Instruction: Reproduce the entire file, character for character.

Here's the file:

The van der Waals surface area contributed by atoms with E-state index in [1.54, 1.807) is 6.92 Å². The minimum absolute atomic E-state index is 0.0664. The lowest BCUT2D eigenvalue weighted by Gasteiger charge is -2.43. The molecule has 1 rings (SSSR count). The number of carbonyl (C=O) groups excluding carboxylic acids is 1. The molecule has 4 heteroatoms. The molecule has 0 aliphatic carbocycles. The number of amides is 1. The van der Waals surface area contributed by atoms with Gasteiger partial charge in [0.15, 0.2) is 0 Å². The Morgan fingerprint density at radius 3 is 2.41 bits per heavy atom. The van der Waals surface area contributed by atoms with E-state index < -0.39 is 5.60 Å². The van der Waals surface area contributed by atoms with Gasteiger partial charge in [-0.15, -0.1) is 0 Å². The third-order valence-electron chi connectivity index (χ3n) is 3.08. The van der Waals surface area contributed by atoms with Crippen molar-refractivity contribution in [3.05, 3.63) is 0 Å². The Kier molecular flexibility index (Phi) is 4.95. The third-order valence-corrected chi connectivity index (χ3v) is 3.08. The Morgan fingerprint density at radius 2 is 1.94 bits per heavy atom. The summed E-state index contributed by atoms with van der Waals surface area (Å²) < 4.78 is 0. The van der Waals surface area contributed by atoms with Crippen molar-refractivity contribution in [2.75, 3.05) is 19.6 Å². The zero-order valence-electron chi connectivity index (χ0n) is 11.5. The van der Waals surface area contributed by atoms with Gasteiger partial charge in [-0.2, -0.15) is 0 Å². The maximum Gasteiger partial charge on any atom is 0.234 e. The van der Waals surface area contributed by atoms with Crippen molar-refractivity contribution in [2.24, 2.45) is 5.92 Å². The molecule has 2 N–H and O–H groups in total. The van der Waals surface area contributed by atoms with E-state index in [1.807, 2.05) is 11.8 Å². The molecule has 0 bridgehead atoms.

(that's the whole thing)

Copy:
The van der Waals surface area contributed by atoms with E-state index in [1.54, 1.807) is 6.92 Å². The minimum absolute atomic E-state index is 0.0664. The lowest BCUT2D eigenvalue weighted by Gasteiger charge is -2.43. The molecule has 1 rings (SSSR count). The number of carbonyl (C=O) groups excluding carboxylic acids is 1. The molecule has 4 heteroatoms. The molecule has 0 aliphatic carbocycles. The number of amides is 1. The van der Waals surface area contributed by atoms with Gasteiger partial charge in [0.15, 0.2) is 0 Å². The Morgan fingerprint density at radius 3 is 2.41 bits per heavy atom. The van der Waals surface area contributed by atoms with E-state index < -0.39 is 5.60 Å². The van der Waals surface area contributed by atoms with Gasteiger partial charge in [-0.15, -0.1) is 0 Å². The third-order valence-electron chi connectivity index (χ3n) is 3.08. The van der Waals surface area contributed by atoms with Crippen molar-refractivity contribution in [3.05, 3.63) is 0 Å². The Kier molecular flexibility index (Phi) is 4.95. The third-order valence-corrected chi connectivity index (χ3v) is 3.08. The Morgan fingerprint density at radius 2 is 1.94 bits per heavy atom. The summed E-state index contributed by atoms with van der Waals surface area (Å²) < 4.78 is 0. The van der Waals surface area contributed by atoms with Crippen molar-refractivity contribution in [2.75, 3.05) is 19.6 Å². The zero-order valence-electron chi connectivity index (χ0n) is 11.5. The van der Waals surface area contributed by atoms with Gasteiger partial charge in [-0.2, -0.15) is 0 Å². The maximum Gasteiger partial charge on any atom is 0.234 e. The van der Waals surface area contributed by atoms with Crippen molar-refractivity contribution in [2.24, 2.45) is 5.92 Å². The molecule has 2 N–H and O–H groups in total. The van der Waals surface area contributed by atoms with E-state index in [1.807, 2.05) is 11.8 Å². The molecule has 0 bridgehead atoms.